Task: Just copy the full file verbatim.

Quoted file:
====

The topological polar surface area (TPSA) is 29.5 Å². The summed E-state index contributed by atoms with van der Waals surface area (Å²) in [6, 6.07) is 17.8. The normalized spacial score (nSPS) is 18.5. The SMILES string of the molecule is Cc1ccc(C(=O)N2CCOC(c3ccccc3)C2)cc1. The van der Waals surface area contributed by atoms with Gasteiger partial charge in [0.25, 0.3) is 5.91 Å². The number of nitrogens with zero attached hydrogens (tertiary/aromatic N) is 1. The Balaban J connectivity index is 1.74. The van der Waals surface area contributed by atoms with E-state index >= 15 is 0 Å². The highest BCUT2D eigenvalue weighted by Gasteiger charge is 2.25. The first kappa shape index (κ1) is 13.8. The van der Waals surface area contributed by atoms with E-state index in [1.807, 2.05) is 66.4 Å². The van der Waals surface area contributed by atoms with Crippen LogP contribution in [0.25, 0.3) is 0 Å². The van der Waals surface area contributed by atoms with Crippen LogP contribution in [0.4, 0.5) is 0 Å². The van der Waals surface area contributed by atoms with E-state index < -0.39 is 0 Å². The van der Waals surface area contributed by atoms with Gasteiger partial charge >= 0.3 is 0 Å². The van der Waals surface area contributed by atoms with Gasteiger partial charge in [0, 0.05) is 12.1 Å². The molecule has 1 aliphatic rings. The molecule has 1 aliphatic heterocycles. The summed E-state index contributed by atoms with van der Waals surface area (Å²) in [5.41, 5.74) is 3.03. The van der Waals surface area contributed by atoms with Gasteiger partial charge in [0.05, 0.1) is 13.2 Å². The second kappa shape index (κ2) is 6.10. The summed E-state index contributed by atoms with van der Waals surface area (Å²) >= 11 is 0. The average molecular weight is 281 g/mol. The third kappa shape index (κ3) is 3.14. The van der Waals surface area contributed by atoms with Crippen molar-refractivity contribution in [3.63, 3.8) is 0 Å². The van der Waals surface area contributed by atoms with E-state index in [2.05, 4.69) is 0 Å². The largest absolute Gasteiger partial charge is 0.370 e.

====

The topological polar surface area (TPSA) is 29.5 Å². The summed E-state index contributed by atoms with van der Waals surface area (Å²) in [6, 6.07) is 17.8. The normalized spacial score (nSPS) is 18.5. The SMILES string of the molecule is Cc1ccc(C(=O)N2CCOC(c3ccccc3)C2)cc1. The van der Waals surface area contributed by atoms with Gasteiger partial charge in [0.25, 0.3) is 5.91 Å². The number of nitrogens with zero attached hydrogens (tertiary/aromatic N) is 1. The Balaban J connectivity index is 1.74. The van der Waals surface area contributed by atoms with E-state index >= 15 is 0 Å². The highest BCUT2D eigenvalue weighted by Gasteiger charge is 2.25. The first kappa shape index (κ1) is 13.8. The van der Waals surface area contributed by atoms with E-state index in [1.807, 2.05) is 66.4 Å². The van der Waals surface area contributed by atoms with Crippen LogP contribution in [0.25, 0.3) is 0 Å². The van der Waals surface area contributed by atoms with Crippen LogP contribution in [0.4, 0.5) is 0 Å². The van der Waals surface area contributed by atoms with E-state index < -0.39 is 0 Å². The van der Waals surface area contributed by atoms with Gasteiger partial charge >= 0.3 is 0 Å². The van der Waals surface area contributed by atoms with Gasteiger partial charge in [0, 0.05) is 12.1 Å². The molecule has 1 aliphatic rings. The molecule has 1 aliphatic heterocycles. The summed E-state index contributed by atoms with van der Waals surface area (Å²) in [5.41, 5.74) is 3.03. The van der Waals surface area contributed by atoms with Gasteiger partial charge in [0.05, 0.1) is 13.2 Å². The second kappa shape index (κ2) is 6.10. The summed E-state index contributed by atoms with van der Waals surface area (Å²) >= 11 is 0. The average molecular weight is 281 g/mol. The third kappa shape index (κ3) is 3.14. The van der Waals surface area contributed by atoms with Crippen molar-refractivity contribution in [3.63, 3.8) is 0 Å². The van der Waals surface area contributed by atoms with E-state index in [2.05, 4.69) is 0 Å². The largest absolute Gasteiger partial charge is 0.370 e.